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Freemer v. Co Mac T

argued: May 12, 1992.

JAMES R. STINSON, CARMELINE STINSON, H/W
v.
KAISER GYPSUM COMPANY, INC., APPELLANT



On Appeal From the United States District Court For the Eastern District of Pennsylvania. (D.C. Civil Action No. 91-1548)

Before: Stapleton, Alito, and Aldisert, Circuit Judges

Author: Stapleton

Opinion OF THE COURT

STAPLETON, Circuit Judge:

This is an appeal by Kaiser Gypsum Company, Inc. ("Kaiser") from an order denying its motion to dismiss on limitations grounds. James and Carmeline Stinson, the plaintiffs in the district court, filed this suit three years after James Stinson was diagnosed as having pleural thickening resulting from asbestos exposure. The applicable statute of limitations is two years. The Stinsons filed an earlier suit against Kaiser, and 54 other defendants, in the same court, one year after the diagnosis, but the suit was dismissed against Kaiser, pursuant to Rule 4(j) of the Federal Rules of Civil Procedure, because the only service of Kaiser, within the 120 day service period, was ineffective.

The district court, in the present suit, determined that under Rule 401 of the Pennsylvania Rules of Civil Procedure, the Stinsons could treat this suit as a continuation of their original suit against Kaiser so that the commencement of that original suit within the limitations period satisfied the applicable statute of limitations. We conclude, however, that Rule 401 is inapplicable in this situation. Accordingly, since the complaint in this suit was not filed until after the limitations period had run, it is barred by the statute of limitations. We will therefore reverse and remand with instructions to dismiss the Stinsons' complaint.

I.

On April 5, 1988, James Stinson was diagnosed as having pleural thickening resulting from asbestos exposure. On March 6, 1990, one month before the expiration of Pennsylvania's two-year statute of limitations, the Stinsons filed a personal injury diversity action in the United States District Court for the Eastern District of Pennsylvania, naming Kaiser and 54 other companies as defendants.

On March 7, 1990, the Stinsons mailed Kaiser a copy of the complaint and summons, and two copies of a notice and acknowledgment of receipt of the summons and complaint. These items were sent by certified mail, return receipt requested. In a letter dated April 3, 1990, Kaiser wrote the Stinsons stating that it had received the complaint, but that it refused to return the notice, and that the Stinsons were thus required to serve Kaiser personally. The Stinsons did not take further steps to serve Kaiser within the 120 day service period of Federal Rule of Civil Procedure 4(j).*fn1 On September 17, 1990, the Stinsons personally served Kaiser at its California headquarters. However, because the Stinsons had not served Kaiser within the 120-day period, and had not established good cause for such failure, the district court dismissed the complaint as to Kaiser under Rule 4(j). The Stinsons did not appeal this dismissal. Thereafter, the Stinsons "re-served" Kaiser with the complaint in the same action. This led to a second order by the district court, entered February 25, 1991, again dismissing the complaint as to Kaiser pursuant to Rule 4(j). The Stinsons did not appeal this dismissal either.*fn2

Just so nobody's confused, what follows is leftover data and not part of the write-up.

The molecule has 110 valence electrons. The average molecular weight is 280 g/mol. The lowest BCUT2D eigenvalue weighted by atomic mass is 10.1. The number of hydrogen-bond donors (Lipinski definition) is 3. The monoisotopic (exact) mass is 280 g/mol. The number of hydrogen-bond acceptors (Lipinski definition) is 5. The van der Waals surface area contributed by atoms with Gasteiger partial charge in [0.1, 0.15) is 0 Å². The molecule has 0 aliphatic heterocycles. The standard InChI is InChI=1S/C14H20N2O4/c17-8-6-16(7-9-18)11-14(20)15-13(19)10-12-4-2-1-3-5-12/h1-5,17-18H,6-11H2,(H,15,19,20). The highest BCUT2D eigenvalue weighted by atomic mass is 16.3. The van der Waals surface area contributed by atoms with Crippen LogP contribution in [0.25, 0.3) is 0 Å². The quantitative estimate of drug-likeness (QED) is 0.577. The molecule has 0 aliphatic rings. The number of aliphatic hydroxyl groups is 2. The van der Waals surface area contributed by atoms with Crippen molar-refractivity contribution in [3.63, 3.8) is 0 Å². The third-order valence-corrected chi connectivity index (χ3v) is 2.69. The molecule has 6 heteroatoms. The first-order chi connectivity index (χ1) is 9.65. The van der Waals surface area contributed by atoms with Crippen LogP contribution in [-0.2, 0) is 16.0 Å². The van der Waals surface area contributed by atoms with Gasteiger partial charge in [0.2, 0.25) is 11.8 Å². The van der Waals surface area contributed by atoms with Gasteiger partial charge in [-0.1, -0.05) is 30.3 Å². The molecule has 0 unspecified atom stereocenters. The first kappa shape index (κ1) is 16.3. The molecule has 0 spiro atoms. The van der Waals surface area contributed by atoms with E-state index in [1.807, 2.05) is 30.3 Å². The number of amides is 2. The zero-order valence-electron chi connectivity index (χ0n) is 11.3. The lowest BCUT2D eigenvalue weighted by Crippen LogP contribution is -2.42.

On March 11, 1991, the Stinsons filed a new complaint in the same district court, naming Kaiser as the only defendant. On March 27, 1991, the Stinsons served the complaint on Kaiser by hand. Kaiser then filed a motion to dismiss based in part on the statute of limitations. The district court denied Kaiser's motion to dismiss, reasoning that the Stinsons' filing of their complaint and their giving factual notice to Kaiser in the first suit satisfied the statute of limitations. Subsequently, the district court certified its ruling for interlocutory appeal, pursuant to 28 U.S.C. § 1292(b), and this Court granted Kaiser's petition for leave to appeal. Our review is plenary. Marshall-Silver Construction Co., Inc. v. Mendel, 894 F.2d 593, 595 (3d Cir. 1990).

II.

We must first identify the applicable limitations period and determine when an action is commenced for limitations purposes. It is clear that a federal court sitting in diversity must look to state law to determine these issues. Walker v. Armco Steel Corp., 446 U.S. 740, 752-53, 64 L. Ed. 2d 659, 100 S. Ct. 1978 (1980). According to 42 Pa.C.S.A. § 5524, "an action to recover damages for injuries to the person . . . caused by the wrongful act or neglect or unlawful violence or negligence of another," must be commenced within two years. Pa.R.Civ.P. 1007(1) provides that an action may be commenced by filing with the prothonotary a complaint or a praecipe for a writ of summons. Accordingly, under Pennsylvania law, an action for personal injury is commenced within the statute of limitations if a complaint or praecipe for a writ of summons is filed within two years.

The Stinsons' argument that this second action is not barred by limitations is based on Pa.R.Civ.P. 401.*fn3 According to Rule 401(a), "original process shall be served within the Commonwealth within thirty days after issuance of the writ or the filing of the complaint." Rule 401(b), however, provides that:

(1) If service within the Commonwealth is not made within the time prescribed by subdivision (a) of this rule . . . the prothonotary upon praecipe and upon presentation of the original process, shall continue its validity by reissuing the writ or reinstating the complaint, by writing thereon ...


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